1960-1963. Cuba. Officials within the CIA and Pentagon conspired to effect regime change in Cuba, both with an invasion and by repeated assassination attempts in partnership with the Mafia. The aim was to install into power another pro-U.S. dictator, similar to Fulgencio Batista, who would do the bidding of U.S. officials and also permit the Mafia back on the island to conduct its gambling and drug-running operations. The justification? Castro, a self-avowed communist or socialist, reached out to the Soviet Union in a spirit of peace and friendship and, therefore, was deemed a threat to U.S. national security.
1964. Brazil. The CIA supported a coup in Brazil that ousted the democratically elected president of the country, Joao Goulart, who was accused of being a communist, and replaced him with a military dictatorship.
1970-1973. The CIA, Pentagon, President Nixon, and others within the executive branch conspire to oust the democratically elected president of Chile, Salvador Allende, and replace him with a pro-U.S. military dictator. The justification? Allende, a self-avowed socialist or communist, reached out to the Soviet Union and Cuba in a spirit of peace and friendship. For doing that, he was deemed to a threat to U.S. national security. In the process of the Chilean regime-change conspiracy, the CIA conspired to kidnap the commanding general of the Chilean armed forces, Rene Schneider, a kidnapping that resulted in his assassination. U.S. officials also conspired to use Chilean military officials to murder two American citizens, Charles Horman and Frank Teruggi, during the course of the coup.
Interestingly, the mainstream media never refers to those regime-change operations with the terms “conspiracy” or “conspiracy theory.” For some reason, they limit that term to the Kennedy assassination. Yet, that’s precisely what all those regime-change operations were — regime-change conspiracies.
In the spring of 1963, Kennedy made a dramatic turn in U.S. foreign policy. Without consulting the Pentagon and the CIA, neither of which he trusted, Kennedy publicly announced an end to the Cold War and his intention to reach out to the Soviet Union in a spirit of peace and friendship. That was followed by secret negotiations with Soviet Premier Nikita Khrushchev and Cuban leader Fidel Castro in which JFK circumvented both the Pentagon and the CIA.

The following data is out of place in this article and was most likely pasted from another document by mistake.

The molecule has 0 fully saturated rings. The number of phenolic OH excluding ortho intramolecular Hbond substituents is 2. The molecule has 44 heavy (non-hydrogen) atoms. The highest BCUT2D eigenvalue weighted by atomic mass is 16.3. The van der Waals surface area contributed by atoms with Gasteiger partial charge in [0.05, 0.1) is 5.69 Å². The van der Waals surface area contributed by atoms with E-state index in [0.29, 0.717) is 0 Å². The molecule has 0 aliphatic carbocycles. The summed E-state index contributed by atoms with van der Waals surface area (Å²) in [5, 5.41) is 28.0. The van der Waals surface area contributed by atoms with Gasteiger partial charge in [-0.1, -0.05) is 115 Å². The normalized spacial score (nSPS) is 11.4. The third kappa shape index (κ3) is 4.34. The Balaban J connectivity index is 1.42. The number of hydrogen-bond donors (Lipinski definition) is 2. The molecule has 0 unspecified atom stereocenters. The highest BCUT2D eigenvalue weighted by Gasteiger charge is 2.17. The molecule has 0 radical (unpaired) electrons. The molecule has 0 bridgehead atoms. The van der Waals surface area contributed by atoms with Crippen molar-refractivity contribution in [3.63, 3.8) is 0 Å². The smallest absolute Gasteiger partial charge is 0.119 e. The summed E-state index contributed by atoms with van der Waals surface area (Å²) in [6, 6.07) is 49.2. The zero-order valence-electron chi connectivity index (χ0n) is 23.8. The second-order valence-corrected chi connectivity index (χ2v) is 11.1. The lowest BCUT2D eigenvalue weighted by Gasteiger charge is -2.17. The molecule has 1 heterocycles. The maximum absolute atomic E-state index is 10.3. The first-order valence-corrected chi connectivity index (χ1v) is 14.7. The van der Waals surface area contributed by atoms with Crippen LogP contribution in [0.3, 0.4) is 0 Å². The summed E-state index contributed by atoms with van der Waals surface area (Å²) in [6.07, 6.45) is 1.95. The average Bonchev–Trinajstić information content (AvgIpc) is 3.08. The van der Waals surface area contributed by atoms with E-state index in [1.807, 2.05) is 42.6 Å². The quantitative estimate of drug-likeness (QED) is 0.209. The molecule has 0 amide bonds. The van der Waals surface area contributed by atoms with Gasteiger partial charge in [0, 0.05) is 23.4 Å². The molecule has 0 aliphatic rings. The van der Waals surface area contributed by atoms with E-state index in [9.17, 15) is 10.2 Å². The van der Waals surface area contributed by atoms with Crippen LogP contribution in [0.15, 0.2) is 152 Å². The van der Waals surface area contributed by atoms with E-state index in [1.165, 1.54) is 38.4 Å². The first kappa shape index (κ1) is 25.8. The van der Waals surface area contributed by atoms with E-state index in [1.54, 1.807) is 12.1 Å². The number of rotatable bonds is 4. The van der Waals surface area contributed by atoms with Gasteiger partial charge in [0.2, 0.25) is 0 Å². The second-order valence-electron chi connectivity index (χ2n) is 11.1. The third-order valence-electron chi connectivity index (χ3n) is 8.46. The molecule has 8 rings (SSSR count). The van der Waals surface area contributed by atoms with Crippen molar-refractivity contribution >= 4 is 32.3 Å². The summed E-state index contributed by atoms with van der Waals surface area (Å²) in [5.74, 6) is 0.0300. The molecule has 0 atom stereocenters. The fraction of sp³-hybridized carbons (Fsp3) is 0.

Did the CIA effect a regime change operation within the United States in November 1963 to protect “national security, just as it had done in Iran, Guatemala, and Cuba and would do in Chile?
Both Kennedy and his predecessor President Eisenhower certainly were concerned about such a danger. In his Farewell Address in 1961, Ike had warned the American people of the grave danger that the military industrial complex posed to America’s democratic system. Prior to his assassination, Kennedy had recommended to friends in Hollywood to make the novel Seven Days in May, which posited a domestic regime change operation, into a movie to serve as a warning to the American people.
Two questions arise:
- Since those foreign leaders who were targeted for regime-change operations, both before and after the Kennedy assassination, constituted a threat to national security for reaching out to the Soviet Union in a spirit of peace and friendship, why wouldn’t Kennedy have been deemed to be a threat to national security for doing the same thing?
- Since the CIA deemed it necessary to national security to effect regime-change operations in those countries, why wouldn’t it have deemed it necessary to protect national security by effecting a regime-change operation here at home?
It is a virtual certainty that those records that the National Archives is set to release on October 26 will help fill out the mosaic, which is why it is also a virtual certainty that the CIA will ask President Trump to extend the time for secrecy.
For more information, see the following ebooks published by FFF:
The Kennedy Autopsy by Jacob Hornberger
JFK’s War with the National Security Establishment: Why Kennedy Was Assassinated by Douglas Horne Regime Change: The JFK Assassination by Jacob G. Hornberger
The CIA, Terrorism, and the Cold War: The Evil of the National Security State by Jacob Hornberger
CIA & JFK: The Secret Assassination Files by Jefferson Morley.